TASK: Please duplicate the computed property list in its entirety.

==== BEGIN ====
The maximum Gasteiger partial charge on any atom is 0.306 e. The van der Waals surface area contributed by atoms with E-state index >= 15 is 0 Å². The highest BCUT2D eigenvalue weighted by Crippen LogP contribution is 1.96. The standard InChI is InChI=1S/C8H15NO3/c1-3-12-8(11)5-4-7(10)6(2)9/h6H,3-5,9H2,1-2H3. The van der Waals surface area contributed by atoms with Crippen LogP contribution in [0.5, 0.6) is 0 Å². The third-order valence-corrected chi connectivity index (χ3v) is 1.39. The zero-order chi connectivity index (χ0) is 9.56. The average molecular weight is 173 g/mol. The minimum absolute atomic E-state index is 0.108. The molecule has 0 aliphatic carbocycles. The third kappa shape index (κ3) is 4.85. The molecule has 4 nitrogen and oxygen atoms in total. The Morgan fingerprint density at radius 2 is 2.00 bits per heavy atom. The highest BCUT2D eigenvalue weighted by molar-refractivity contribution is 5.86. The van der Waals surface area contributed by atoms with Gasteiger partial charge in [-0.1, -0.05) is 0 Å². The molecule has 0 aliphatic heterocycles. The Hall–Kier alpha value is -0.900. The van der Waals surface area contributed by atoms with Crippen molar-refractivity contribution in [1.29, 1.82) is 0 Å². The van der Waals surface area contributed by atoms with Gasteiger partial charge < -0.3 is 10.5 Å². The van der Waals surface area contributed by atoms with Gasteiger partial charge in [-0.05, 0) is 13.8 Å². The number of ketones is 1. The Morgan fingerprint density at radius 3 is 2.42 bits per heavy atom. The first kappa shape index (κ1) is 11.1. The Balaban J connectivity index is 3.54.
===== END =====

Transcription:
The maximum Gasteiger partial charge on any atom is 0.306 e. The van der Waals surface area contributed by atoms with E-state index >= 15 is 0 Å². The highest BCUT2D eigenvalue weighted by Crippen LogP contribution is 1.96. The standard InChI is InChI=1S/C8H15NO3/c1-3-12-8(11)5-4-7(10)6(2)9/h6H,3-5,9H2,1-2H3. The van der Waals surface area contributed by atoms with Crippen LogP contribution in [0.5, 0.6) is 0 Å². The third-order valence-corrected chi connectivity index (χ3v) is 1.39. The zero-order chi connectivity index (χ0) is 9.56. The average molecular weight is 173 g/mol. The minimum absolute atomic E-state index is 0.108. The molecule has 0 aliphatic carbocycles. The third kappa shape index (κ3) is 4.85. The molecule has 4 nitrogen and oxygen atoms in total. The Morgan fingerprint density at radius 2 is 2.00 bits per heavy atom. The highest BCUT2D eigenvalue weighted by molar-refractivity contribution is 5.86. The van der Waals surface area contributed by atoms with Gasteiger partial charge in [-0.1, -0.05) is 0 Å². The molecule has 0 aliphatic heterocycles. The Hall–Kier alpha value is -0.900. The van der Waals surface area contributed by atoms with Crippen molar-refractivity contribution in [1.29, 1.82) is 0 Å². The van der Waals surface area contributed by atoms with Gasteiger partial charge < -0.3 is 10.5 Å². The van der Waals surface area contributed by atoms with Gasteiger partial charge in [-0.05, 0) is 13.8 Å². The number of ketones is 1. The Morgan fingerprint density at radius 3 is 2.42 bits per heavy atom. The first kappa shape index (κ1) is 11.1. The Balaban J connectivity index is 3.54.